June Jobs Report: Beware Underemployment and Underground Economy

According to the June jobs report, the economy added 195,000 jobs last month, on par with the revised pace in May. Economists were looking for 165,000, and a dip in unemployment to 7.5%.

Despite the gains, the unemployment rate remained at 7.6% because more people hit the pavement looking for jobs--making it all the more difficult for job seekers.

Paychecks grew at a modest pace and have managed to beat (government-reported) inflation in the past year. Average hourly pay increased $0.10 to $24.01, up 2.2% from a year ago. Meanwhile, over the 12 months ending in May, consumer prices ticked higher by just 1.4%.

Leisure and hospitality (up 75,000) posted the strongest gains in June compared to recent months. But it is worth noting jobs in this sector tend to pay less than other industries.

In addition to the increase in low-paying jobs, here are seven things to consider when you evaluate how good the June jobs report really is:

  • The economy has created roughly 182,000 jobs a month over the last year, a stride that barely keeps in-step with the rising population. It's also well off the 250,000 jobs a month created during the hearty mid-1990s.
  • The employment-population ratio, the percentage of adult Americans who hold a job, has barely budged in the past three years. According to the U.S. Bureau of Labor Statistics, about 58.6% of the civilian population over the age of 16 holds a job, a rate that has remained constant since 2009. The last time it was this low was 1983.
  • The underemployment rate--a broader measure of joblessness that included people who stopped looking for work and part-time workers who prefer full-time jobs-- as well as unemployed, climbed to 14.3% from 13.8%. The number of "involuntary part-timers" jumped by 322,000 to 8.2 million.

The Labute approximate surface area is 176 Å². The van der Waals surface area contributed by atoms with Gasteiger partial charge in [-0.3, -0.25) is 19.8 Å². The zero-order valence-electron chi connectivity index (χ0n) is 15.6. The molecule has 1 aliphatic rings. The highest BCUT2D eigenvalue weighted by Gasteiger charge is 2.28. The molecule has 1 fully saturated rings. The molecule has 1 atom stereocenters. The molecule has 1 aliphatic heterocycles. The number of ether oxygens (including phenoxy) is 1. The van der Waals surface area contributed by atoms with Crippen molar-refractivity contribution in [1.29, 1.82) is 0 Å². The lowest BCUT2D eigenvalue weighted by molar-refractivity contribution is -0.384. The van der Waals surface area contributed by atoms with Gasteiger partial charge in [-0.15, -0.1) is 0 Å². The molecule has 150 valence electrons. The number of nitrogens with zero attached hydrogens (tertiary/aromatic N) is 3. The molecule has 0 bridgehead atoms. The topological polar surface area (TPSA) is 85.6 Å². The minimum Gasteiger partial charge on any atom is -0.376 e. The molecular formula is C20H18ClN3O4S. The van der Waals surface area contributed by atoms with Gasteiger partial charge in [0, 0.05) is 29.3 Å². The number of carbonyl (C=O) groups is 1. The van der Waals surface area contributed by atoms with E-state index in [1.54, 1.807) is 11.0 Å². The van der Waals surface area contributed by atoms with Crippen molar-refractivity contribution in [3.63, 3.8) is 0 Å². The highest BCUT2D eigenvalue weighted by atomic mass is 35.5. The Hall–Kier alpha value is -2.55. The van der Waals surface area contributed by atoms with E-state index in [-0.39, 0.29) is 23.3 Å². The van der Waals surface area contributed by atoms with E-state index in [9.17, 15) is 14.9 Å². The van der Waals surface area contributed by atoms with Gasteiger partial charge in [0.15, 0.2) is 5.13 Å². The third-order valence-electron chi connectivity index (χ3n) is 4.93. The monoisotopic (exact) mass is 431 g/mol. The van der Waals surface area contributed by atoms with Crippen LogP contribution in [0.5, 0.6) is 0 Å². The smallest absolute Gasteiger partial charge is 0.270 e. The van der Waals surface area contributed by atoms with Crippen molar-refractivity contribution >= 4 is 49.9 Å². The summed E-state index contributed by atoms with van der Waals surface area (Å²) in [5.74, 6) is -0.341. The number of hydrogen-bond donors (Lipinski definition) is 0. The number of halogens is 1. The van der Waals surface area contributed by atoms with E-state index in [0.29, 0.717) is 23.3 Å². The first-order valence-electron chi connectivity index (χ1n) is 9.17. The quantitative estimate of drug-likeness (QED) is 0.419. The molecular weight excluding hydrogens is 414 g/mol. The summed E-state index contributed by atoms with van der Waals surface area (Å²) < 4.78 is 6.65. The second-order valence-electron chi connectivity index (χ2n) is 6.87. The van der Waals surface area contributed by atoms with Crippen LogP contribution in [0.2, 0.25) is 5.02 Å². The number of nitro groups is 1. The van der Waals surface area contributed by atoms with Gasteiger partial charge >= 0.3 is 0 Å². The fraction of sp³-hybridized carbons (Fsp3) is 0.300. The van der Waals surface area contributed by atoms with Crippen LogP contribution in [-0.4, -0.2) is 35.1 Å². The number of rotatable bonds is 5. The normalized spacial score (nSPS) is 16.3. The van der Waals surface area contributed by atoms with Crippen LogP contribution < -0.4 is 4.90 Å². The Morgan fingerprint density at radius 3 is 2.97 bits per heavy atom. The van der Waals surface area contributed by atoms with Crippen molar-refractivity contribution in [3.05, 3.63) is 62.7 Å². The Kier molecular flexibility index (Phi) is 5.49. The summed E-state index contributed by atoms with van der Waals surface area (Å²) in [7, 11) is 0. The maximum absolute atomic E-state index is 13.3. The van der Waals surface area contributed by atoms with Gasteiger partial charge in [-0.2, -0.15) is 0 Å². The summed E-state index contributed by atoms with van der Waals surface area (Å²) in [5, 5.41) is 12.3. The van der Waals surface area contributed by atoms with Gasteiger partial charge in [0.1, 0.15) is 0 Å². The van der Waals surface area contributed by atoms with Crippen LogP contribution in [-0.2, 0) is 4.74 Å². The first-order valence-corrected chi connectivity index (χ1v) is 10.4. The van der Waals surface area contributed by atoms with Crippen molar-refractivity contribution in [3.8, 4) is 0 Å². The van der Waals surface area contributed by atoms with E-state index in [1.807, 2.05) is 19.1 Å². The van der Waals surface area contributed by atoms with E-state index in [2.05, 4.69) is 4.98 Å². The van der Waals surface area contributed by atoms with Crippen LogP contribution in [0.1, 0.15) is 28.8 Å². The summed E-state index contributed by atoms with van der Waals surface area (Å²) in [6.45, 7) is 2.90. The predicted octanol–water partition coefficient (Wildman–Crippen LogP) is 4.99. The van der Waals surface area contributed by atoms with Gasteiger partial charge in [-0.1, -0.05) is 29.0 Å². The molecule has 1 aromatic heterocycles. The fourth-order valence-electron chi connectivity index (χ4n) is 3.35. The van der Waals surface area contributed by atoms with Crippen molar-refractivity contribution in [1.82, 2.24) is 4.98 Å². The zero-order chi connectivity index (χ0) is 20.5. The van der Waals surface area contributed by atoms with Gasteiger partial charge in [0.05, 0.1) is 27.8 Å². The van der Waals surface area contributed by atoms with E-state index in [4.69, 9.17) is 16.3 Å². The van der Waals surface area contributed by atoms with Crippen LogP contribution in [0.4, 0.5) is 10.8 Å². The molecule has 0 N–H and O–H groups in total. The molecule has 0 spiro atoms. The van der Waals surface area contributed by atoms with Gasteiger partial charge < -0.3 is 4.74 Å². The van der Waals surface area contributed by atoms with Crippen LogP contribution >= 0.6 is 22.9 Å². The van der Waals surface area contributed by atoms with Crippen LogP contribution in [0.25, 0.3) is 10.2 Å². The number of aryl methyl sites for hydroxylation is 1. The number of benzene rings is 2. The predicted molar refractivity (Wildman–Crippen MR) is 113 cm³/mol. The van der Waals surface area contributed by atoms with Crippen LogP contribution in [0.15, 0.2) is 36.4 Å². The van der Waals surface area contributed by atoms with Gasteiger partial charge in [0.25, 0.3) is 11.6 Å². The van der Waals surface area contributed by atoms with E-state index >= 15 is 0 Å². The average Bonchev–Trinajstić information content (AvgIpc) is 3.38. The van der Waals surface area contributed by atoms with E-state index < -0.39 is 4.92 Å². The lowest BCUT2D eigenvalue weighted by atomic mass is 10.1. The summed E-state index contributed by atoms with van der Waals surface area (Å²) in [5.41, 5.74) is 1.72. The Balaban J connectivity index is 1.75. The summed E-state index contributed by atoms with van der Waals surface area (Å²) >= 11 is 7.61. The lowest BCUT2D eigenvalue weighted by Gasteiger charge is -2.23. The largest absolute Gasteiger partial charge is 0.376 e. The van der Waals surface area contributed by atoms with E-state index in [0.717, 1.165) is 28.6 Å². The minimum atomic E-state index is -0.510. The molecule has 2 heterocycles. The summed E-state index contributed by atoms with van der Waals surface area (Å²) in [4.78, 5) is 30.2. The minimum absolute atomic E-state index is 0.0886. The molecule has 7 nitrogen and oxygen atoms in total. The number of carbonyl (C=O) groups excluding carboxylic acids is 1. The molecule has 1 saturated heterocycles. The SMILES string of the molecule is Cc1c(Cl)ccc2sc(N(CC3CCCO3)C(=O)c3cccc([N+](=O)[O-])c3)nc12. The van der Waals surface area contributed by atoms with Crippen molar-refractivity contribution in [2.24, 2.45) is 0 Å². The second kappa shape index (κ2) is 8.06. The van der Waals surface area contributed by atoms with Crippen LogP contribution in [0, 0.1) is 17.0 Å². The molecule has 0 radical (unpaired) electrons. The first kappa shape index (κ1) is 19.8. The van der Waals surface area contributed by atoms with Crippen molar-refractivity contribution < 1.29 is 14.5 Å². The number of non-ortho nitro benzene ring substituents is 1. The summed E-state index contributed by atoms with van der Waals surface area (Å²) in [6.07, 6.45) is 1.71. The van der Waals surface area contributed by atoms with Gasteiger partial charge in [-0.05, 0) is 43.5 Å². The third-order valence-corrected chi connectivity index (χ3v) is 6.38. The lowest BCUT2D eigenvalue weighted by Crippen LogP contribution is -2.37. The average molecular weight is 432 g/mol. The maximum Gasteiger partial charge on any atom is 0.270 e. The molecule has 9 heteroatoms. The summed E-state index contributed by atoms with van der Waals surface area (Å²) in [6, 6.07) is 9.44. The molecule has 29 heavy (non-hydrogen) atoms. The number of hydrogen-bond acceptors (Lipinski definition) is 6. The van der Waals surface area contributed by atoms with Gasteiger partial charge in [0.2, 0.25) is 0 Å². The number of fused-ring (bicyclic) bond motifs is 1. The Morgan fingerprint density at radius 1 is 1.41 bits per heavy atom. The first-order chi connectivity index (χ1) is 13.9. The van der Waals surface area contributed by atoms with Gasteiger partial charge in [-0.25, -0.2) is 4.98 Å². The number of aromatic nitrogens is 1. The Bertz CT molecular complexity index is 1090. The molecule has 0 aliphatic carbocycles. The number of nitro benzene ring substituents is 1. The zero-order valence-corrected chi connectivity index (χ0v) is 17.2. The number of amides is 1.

• The average workweek was unchanged at 34.5 hours. Employers classically boost the hours of existing workers before adding new hires.
  • Economic growth remains lukewarm, growing at a tepid annual rate of 1.8% in Q1, shy of what's need to quickly lower the unemployment rate. Also, economic woes overseas cut demand for U.S. exports in May, leading some economists to forecast slow growth in the second quarter.
  • A continuing trend was a reduction in government workers due to budget cuts. The federal government eliminated 5,000 positions in June. Over the last 12 months, it has slashed headcount by 65,000.
  • Many workers are dropping out of the labor force to join the "underground economy" - but while this move boosts income now, it sets them up for disaster down the road...

The Underground Economy Effect

This flourishing shadow economy is a $2 trillion grey market, reports the University of Wisconsin-Madison. It's composed of people who aren't on official payrolls, but get paid for work nonetheless. 

"It's important to note this is not the illegal economy," Yahoo! Finance senior columnist Rick Newman told The Daily Ticker. "We're talking about people who are doing legitimate work that would be ordinary work if it were taxed, but they're getting paid in cash."

Underground economies are typically seen in places like Brazil and southern Europe. But the tight job market and uncertain economic environment in the U.S. has spurred its growth here to double from 2009.

According to a study by Friedrich Schneider, a professor at Johannes Kepler University in Austria, the U.S. shadow economy amounts to nearly 8% of gross domestic product.

It also costs the IRS some $500 billion.

"People are running out of patience when it comes to finding a job and losing income," Laura Gonzales, professor of personal finance at Fordham University told USA Today. "So it's not that surprising to have workers take jobs that are in the shadow economy. But it's a sign of how bad things are and how we have to get the real economy moving again."

Who's living in America's underground economy? Check out the most popular jobs, as well as just how much it's costing the United States: What America's $2 Trillion Underground Economy Says About Jobs

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